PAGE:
What’s involved in making websites accessible?
It’s not unusual for people to think that making a website accessible requires complex code, fancy tricks, boring design and a lot of money. In fact, making websites accessible is straightforward once you know what’s involved.
The World Wide Web Consortium (affectionately known as W3C) has developed Web Content Accessibility Guidelines (WCAG 2.0) as the technical standard for measuring the accessibility of a website. The guidelines are governed by 4 principles: perceivable, operable, understandable, and robust.
- Perceivable – Visitors can perceive the information on your site. In other words, the information can’t be invisible to all of their senses. For example, images on your site have alternative text that can be spoken to someone with a vision impairment or videos on your website have captioning so that a person with a hearing impairment can follow the script.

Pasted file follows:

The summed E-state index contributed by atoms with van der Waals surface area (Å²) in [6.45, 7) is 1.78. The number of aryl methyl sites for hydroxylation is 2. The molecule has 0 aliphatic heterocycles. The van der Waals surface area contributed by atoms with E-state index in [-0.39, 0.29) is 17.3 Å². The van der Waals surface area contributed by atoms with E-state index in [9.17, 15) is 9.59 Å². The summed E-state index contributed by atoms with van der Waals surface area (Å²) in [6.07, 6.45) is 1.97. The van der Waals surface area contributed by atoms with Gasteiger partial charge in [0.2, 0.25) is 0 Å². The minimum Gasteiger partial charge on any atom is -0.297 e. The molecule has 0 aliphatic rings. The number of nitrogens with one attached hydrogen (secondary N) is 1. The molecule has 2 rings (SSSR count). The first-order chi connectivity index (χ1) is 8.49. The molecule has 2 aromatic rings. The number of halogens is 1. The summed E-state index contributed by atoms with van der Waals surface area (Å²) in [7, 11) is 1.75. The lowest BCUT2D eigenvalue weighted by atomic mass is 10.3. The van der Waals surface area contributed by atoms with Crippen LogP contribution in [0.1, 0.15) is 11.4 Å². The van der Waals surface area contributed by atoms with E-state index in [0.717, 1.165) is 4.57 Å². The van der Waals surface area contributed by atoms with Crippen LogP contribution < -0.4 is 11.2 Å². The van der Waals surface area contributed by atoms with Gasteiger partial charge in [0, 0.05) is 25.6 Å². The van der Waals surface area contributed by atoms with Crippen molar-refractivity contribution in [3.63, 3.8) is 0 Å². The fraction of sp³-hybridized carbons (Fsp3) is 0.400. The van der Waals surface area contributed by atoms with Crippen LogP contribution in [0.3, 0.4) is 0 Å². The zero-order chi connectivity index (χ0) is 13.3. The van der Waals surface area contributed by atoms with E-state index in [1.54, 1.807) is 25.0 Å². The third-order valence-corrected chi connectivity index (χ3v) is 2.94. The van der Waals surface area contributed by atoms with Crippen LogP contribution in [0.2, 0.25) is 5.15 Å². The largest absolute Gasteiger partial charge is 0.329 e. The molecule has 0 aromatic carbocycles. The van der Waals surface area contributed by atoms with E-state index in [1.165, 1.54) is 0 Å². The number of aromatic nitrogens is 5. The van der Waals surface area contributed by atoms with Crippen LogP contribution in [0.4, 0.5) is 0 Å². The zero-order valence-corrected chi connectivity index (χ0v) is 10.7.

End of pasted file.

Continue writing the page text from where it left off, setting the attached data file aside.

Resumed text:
- Operable – Visitors can interact with your website either using a mouse, a keyboard or other assistive devices.
- Understandable – Visitors can understand the information you’ve provided. Your site avoids the use of jargon and the reading level of your content is suitable for your audience.
- Robust – Your website is compatible with a wide variety of technologies such as screen readers and magnifiers. And, your site will still work as new technologies are developed. (How? Your site was built to standards and new technologies rely on that baseline)
Following these four principles is the key to making a website accessible